- Overly strict social media use policies. Many employers and HR experts urge business owners to implement social media policies. However, overly strict policies can backfire. For example, if you ban your employees from speaking negatively about your company on social media, you may violate their rights under Section 7 of the National Labor Relations Act. Yes, you should call out social media libel about your company wherever you see it, but you cannot craft social media policies restricting your employees’ rights to free speech.
- Inflexible disciplinary policies. Few HR experts would speak poorly of disciplinary policies in general, but some might urge employers to implement looser disciplinary policies. A policy that allows for some degree of flexibility in disciplinary actions often proves more valuable than a strict set of terms, as it better equips higher-ups to address serious infractions and nuanced situations.
- Sections lifted from irrelevant templates. Often, employers try to save time by using prewritten templates in their employee handbooks. This practice has some serious pitfalls, like accidentally including confusing or irrelevant sections. This undermines the authority of the handbook and leads to misunderstandings among your staff.
Key takeaway: Confer with your in-house HR employee or outsourced HR team to discuss past disciplinary situations and questions. This way, you can ensure your disciplinary guidelines are practical and applicable.
Should you buy or write an employee handbook?
Employee handbooks can take a while to create, so some employers purchase an employee handbook template and fill in the blanks as needed. Others commission a consultant to create a brand-new handbook. Many experts discourage both of these approaches.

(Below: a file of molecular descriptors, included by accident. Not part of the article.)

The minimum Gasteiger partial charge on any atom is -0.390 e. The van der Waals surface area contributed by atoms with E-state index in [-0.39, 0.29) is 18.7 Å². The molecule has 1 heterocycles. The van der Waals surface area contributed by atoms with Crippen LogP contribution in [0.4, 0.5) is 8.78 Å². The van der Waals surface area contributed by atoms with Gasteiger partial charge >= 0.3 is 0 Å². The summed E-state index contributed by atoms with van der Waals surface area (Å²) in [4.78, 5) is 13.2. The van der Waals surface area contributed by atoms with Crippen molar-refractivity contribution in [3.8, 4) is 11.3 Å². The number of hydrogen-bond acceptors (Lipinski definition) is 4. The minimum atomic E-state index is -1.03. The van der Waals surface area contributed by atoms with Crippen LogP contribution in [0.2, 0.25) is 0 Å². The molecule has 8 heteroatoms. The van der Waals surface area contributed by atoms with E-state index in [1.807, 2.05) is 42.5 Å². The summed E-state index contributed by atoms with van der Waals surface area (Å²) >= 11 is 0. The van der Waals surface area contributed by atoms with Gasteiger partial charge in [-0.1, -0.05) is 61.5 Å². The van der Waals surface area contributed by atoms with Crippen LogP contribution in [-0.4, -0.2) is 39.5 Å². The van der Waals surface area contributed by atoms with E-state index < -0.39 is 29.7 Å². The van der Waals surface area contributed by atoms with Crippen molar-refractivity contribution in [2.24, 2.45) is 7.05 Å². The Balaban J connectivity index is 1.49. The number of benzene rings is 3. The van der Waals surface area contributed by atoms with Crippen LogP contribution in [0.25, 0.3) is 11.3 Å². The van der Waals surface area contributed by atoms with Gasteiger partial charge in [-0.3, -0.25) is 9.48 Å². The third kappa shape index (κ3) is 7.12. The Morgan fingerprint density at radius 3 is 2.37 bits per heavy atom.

For starters, hiring a consultant to write your employee handbook can cost thousands of dollars. Furthermore, small businesses that adopt templates may wind up with policies and bylaws that only larger companies can feasibly implement. That’s why many experts suggest writing your own employee handbook.
Granted, there’s nothing wrong with using a template to guide your handbook’s structure and provisions. Just be sure not to copy the template’s text exactly – modify it to fit your company’s culture, structure, size and industry.
How often should employee handbooks be updated?
Distributing your handbook is not quite the final step. You should update your employee handbook at least annually, review it semiannually, and spend the time between your review and your rewrite jotting down notes about possible new policies or changes to old policies.
Record feedback you receive from employees regarding the current handbook. When it’s time to rewrite, transform your notes into a new handbook and send it around to employees to review, acknowledge and sign.
Tip: Questions about the handbook and company policy in employee exit interviews can help you gather honest feedback about what works well and what doesn’t.
Where can I find employee handbook templates?
If one thing should be clear to you now, it’s that creating an employee handbook takes time and effort. You should also realize that employee handbook texts are references unique to your business, not inflexible documents to copy from other companies. With all these considerations in mind, view employee handbook templates and examples to get started.
Using an employee handbook to maintain a great workplace
An employee handbook is a living document that establishes your company’s values, outlines its practices, and reflects its current needs. Making your employee handbook as comprehensive, accessible,and clear as possible can reduce the time you spend answering questions and instill a sense of trust in the company’s business and operations.
Employee handbooks help everyone at the company stay on the same page so they can come together and work as a team toward the same goals.
Cailin Potami contributed to the reporting and writing in this article.